unrecognized gains in other related positions. Another,
   sometimes more significant, implication of a straddle is
   that the holding period of the stock will be restarted when
   the straddle ends (unless you held the stock more than one
   year before you established the straddle).  The primary
   implication of a "constructive sale" is that you will be
   taxed as if you had sold and repurchased the stock at the
   time you sold the option.  Both straddles and constructive
   sales are discussed in some detail in IRS Publication 550.

Other Rules

(1)  If a "related party" has a long or short position in
   the same stock, or an option on the same stock, you may have
   to make some adjustments to your return to reflect that

(2)  Wash sale rules apply to options as well as stock if
   two positions are "substantially identical."

Unresolved Issues

(1)  The Congress anticipated that future Treasury
   regulations would clarify when selling a covered call option
   constitutes a constructive sale.  It is clear that a
   constructive sale was intended if the call option is
   sufficiently in the money to eliminate substantially all of
   the risk of loss and opportunity for income and gain.  If
   there is a substantial risk of loss, or a substantial
   opportunity for gain, a constructive sale was not intended.
   Until Treasury regulations are issued no one can tell you
   where to draw the line.  Similarly, there are no definitive
   guidelines to determine when an option position is
   "substantially identical" to another position and can invoke
   the wash sale rule.

(2)  Section 1092 of Title 26, the statute on straddles,
   indicates "If 1 or more positions offset only a portion of 1
   or more other positions, the Secretary shall by regulation
   prescribe the method for determining the portion of such
   other positions which shall be taken into account for
   purposes of this section."  To the best of my knowledge
   these regulations have never been issued.  Consequently, if
   you owned 1,000 shares of a stock (purchased at different
   times and prices) and sold five calls expiring in 25 days,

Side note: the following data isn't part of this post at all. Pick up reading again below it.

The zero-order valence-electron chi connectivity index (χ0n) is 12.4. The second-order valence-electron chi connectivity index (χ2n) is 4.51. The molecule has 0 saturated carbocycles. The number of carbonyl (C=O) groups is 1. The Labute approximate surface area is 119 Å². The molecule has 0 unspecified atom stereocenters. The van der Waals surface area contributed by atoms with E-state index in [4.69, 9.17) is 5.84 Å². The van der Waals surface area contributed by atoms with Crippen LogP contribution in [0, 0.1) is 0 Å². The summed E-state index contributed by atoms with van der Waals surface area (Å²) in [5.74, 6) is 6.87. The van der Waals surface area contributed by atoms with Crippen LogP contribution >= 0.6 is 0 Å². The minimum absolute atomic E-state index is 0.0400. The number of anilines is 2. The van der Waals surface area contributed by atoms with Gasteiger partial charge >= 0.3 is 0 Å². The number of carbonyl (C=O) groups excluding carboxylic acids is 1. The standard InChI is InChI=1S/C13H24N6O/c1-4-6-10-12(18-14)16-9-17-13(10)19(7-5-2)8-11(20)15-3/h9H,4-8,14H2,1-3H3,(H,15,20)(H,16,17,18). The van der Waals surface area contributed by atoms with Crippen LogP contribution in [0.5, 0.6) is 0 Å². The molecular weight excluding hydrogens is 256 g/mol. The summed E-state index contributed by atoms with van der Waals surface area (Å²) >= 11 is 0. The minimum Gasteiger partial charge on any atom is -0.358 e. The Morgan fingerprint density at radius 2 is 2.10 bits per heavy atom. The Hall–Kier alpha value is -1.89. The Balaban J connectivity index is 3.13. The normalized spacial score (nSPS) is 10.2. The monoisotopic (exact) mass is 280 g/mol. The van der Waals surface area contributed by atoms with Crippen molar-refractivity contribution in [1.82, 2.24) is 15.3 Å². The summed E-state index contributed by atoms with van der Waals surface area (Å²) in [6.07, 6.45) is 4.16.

the implications are not defined.  Would the straddle
   consist of 1,000 shares of stock and five call options, or
   500 shares and five call options?  If only 500 shares were
   included, which 500 shares would it be?

(3)  IRS regulations assumed strike prices would be set at
   regular intervals for listed options.  Due to splits,
   mergers, and FLEX options it is possible that there may be
   nonstandard strike prices for a particular stock.  When
   determining the "lowest qualified benchmark" (LQB) to
   determine it an in-the-money call is qualified, it is not
   totally clear if you have to consider these nonstandard
   strike prices.  Until there is some clarification from the
   IRS the regulations, as written, imply they should be
   included.  As a result, if you sell two options with
   identical strike prices on two stocks with identical price
   quotes, one may be qualified and the other not qualified.


(1)  I have several times heard people say they were told
   premiums you received from covered calls were not taxable
   until the underlying stock was sold. I don't care whether
   you heard it from your broker, your father, your minister,
   your CPA or your cocker spaniel, IT IS NOT TRUE.

(2)  I have heard a number of people recommend always
   selling covered calls for the next month immediately after
   expiration of calls sold for the current month.  Since there
   are frequently less than 30 days between the third Fridays
   of two consecutive months, this strategy will generate
   straddles.  If you plan to hold the stock for over a year to
   achieve long-term capital gains status, such sales will
   defeat your plan.


Determining if an option is deep-in-the-money, in-the-money,
or out-of-the-money by my interpretation of IRS regulations.

(1)  Find the closing price of the stock the last day it
   traded and the opening price of the stock the day you wrote
   the option.

(2)  Determine the applicable stock price by comparing 110%
   of the closing price to the opening price.  If the opening
   price is greater use it as the applicable stock price,
   otherwise use the closing price.

(3)  If the strike price is greater than or equal to the
   applicable stock price it is considered out-of-the-money.

(4)  If the strike price is not out-of-the-money you need to
   determine the lowest qualified benchmark (LQB) for the

   (a)  If the applicable stock price is $25 or less, the LQB
      will never be less than 85% of the applicable stock price.
   (b)  If the applicable stock price is $150 or less, the LQB
      will never be less than $10 below the applicable stock
   (c)  Unless restricted as noted above the LQB is
      (i)  the highest available strike price less than the
           applicable stock price, or
      (ii) the second highest available strike price less than the
           applicable stock price if the strike price is more than $50
           and the option has a term of more than 90 days.

(5)  If the strike price is less than the LQB the option is
   considered deep-in-the-money.  If the strike price is equal
   to the LQB or between the LQB and the applicable stock price
   it is considered in-the-money but not deep-in-the-money.